However, Samir Tuma, CEO of Kila Properties, which purchased the Henrikson building in 2013, said he intends to use the easement for exactly its stated use — ingress and egress — and that the only thing that will be built in the easement are curbs, gutters, and sidewalks. The driveway in dispute will become the hotel’s main entrance, according to Tuma, but one reason for this is because Placer County, as part of its Tahoe Basin Area Plan, wanted to eliminate driveways and curb cuts and create shared use entrances.

“We are perfectly entitled to do that [use the driveway] because the easement allows us to,” Tuma said. “[The Rudnicks] are simply wrong about that. The easement language doesn’t put any restrictions on the use of the driveway for road and right of way purposes.”

Discussions and negotiations over the slice of land have been going on for years. Tuma said he offered to relinquish part of the easement back to the Rudnicks, along with free parking spaces on his property and free snow removal, in addition to paying for a reconfiguration of their parking, but received no response.

The Tahoe City Public Utility District, which is responsible for maintenance of the easement since it acquired the golf course in 2012 and would receive a new clubhouse as part of the hotel project, also tried to negotiate with the Rudnick family. According to Cindy Gustafson, TCPUD general manager from 2008 to 2017, the district discussed the possibility of a partnership purchasing the easement or even the entire Bechdolt property with Kila Properties, but the parties could not reach an agreement over a price tag.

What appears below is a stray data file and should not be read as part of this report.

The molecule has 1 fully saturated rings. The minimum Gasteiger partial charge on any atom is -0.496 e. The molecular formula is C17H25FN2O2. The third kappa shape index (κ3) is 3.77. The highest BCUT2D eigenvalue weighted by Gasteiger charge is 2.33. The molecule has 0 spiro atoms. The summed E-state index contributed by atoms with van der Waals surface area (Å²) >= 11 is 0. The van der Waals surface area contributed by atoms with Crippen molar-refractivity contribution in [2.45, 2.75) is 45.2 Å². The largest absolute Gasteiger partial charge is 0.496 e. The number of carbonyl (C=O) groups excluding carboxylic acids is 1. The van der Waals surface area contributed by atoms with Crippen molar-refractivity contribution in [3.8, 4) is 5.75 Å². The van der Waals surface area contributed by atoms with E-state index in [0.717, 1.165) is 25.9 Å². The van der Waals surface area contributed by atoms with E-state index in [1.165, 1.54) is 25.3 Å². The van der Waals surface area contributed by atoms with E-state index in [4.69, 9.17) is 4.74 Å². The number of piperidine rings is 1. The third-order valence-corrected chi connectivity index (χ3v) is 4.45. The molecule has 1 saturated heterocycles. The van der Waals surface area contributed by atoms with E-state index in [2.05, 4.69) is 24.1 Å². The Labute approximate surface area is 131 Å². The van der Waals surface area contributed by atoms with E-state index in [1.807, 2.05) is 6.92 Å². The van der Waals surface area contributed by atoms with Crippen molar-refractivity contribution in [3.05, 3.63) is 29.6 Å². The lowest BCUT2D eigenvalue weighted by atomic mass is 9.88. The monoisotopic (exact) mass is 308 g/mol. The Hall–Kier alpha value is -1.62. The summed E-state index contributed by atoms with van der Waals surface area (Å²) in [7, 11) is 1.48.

“We were all trying to find potential solutions,” said Gustafson, who is now CEO of the North Lake Tahoe Resort Association.

The easements that are in dispute were created decades ago when one extended family owned nearly all that property, Gustafson says, and were for the benefit of what is now the Tahoe City Lodge property and the golf course. “In their defense, the Rudnick family probably didn’t know all the details about the easements since they came to own the property without the normal due diligence associated with acquiring commercial property,” she said.

But the family, who says they tried to work with the county, the public utility district, and Tuma to no avail, believes this is a matter of private property rights.

“We have to defend our property rights,” Aaron Rudnick said. “We are not willing to lose our property or our parking over this.”

Far-Reaching Consequences